#MiniMonday Top 3: 2 Deadlines + 1 Exciting Update

It’s #MiniMonday! As May quickly approaches, we’re doing our best to equip you with all of the important information to prepare you for race day. Check-in here on Mondays to get the top 3 pieces of #IndyMini information for the week ahead. This week we have 2 very important deadlines and an exciting Meb update!



  • Deadline #1 – Do you, or someone you know, still need to register? Tomorrow is the last day to register before our next price increase!  Register by Tuesday 11:59pm ET to SAVE $10 on your registration. Don’t miss out on the 40th running of the #IndyMini. We’re throwing a party you won’t want to miss!




  • Exciting Update – On Saturday, Meb Keflezighi made his fourth Olympic team and set the U.S. masters record. See what his teammates had to say about Meb following the race here. Their comments are a true testament to his character and sportsmanship. We couldn’t be more excited for him to run with us at this year’s #IndyMini!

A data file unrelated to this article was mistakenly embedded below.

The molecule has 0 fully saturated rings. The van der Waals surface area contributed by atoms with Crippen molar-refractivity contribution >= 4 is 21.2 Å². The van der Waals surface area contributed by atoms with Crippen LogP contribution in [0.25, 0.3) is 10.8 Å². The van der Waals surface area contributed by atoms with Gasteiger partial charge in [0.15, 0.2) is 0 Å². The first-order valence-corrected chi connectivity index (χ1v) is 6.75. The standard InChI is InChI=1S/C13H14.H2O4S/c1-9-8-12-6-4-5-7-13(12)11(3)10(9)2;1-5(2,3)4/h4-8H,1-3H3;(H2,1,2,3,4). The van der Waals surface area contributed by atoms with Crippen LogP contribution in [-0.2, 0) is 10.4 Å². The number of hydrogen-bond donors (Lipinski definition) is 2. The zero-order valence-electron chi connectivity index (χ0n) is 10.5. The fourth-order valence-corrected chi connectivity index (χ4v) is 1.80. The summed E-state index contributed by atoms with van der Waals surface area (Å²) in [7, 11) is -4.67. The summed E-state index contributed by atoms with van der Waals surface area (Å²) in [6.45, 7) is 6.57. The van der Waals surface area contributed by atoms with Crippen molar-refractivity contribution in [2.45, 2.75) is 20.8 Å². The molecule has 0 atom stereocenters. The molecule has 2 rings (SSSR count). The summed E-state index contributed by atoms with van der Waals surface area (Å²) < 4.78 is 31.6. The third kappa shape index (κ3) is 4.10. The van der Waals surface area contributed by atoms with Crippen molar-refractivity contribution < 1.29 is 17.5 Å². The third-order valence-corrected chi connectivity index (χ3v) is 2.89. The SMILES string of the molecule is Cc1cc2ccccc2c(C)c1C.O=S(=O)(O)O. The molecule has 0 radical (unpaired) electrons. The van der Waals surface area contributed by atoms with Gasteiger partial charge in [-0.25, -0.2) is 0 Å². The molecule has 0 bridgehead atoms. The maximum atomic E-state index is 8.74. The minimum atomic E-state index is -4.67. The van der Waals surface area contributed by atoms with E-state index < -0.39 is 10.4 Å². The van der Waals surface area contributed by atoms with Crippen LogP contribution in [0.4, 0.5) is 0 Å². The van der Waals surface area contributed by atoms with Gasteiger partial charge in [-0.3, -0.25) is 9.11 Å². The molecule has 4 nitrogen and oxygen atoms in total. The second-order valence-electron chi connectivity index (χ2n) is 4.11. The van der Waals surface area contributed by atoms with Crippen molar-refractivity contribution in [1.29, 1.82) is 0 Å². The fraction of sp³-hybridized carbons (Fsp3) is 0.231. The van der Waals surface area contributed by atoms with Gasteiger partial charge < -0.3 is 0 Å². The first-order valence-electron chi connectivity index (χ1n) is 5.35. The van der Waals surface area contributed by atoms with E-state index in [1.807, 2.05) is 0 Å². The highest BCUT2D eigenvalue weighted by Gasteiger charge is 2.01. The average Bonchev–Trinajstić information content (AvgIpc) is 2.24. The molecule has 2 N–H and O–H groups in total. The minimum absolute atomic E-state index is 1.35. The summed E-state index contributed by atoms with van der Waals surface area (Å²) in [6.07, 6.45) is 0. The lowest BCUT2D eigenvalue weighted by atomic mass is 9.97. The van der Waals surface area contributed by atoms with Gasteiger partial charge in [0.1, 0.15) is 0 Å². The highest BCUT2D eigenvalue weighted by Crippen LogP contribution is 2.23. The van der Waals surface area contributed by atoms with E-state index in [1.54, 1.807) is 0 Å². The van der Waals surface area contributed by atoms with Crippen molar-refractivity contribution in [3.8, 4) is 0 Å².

#MiniMonday Top 3: Meb, Medals, & Money

It’s #MiniMonday! As May quickly approaches, we’ll do our best to equip you with all of the important information to prepare you for race day. Check-in here on Mondays to get the top 3 pieces of #IndyMini information for the week ahead. It’s no secret that we have a fondness for words that begin with the letter “M”. Whether it’s Mini, Mini-Marathon, Milers, or May, the words fill our vocabulary on a regular basis. This week is no exception!


  • Meb – If you haven’t heard, Meb’s running the #IndyMini! Widely acclaimed as one of the greatest runners of our time, Meb Keflezighi is the only athlete in history to win the TCS New York City Marathon, The Boston Marathon, and an Olympic medal. The record setting runner won’t be starting with the other elite athletes. Instead, he’ll serve as the official starter for Wave 1 and Wave 2, then he’ll start his race at the very back of the field, to ensure all participants have the opportunity to run or walk with him! Keep your eye out for him this weekend. Meb will be competing in the U.S. Olympic Trials for the marathon on Saturday. Join us in cheering him on to the U.S. Olympic Team!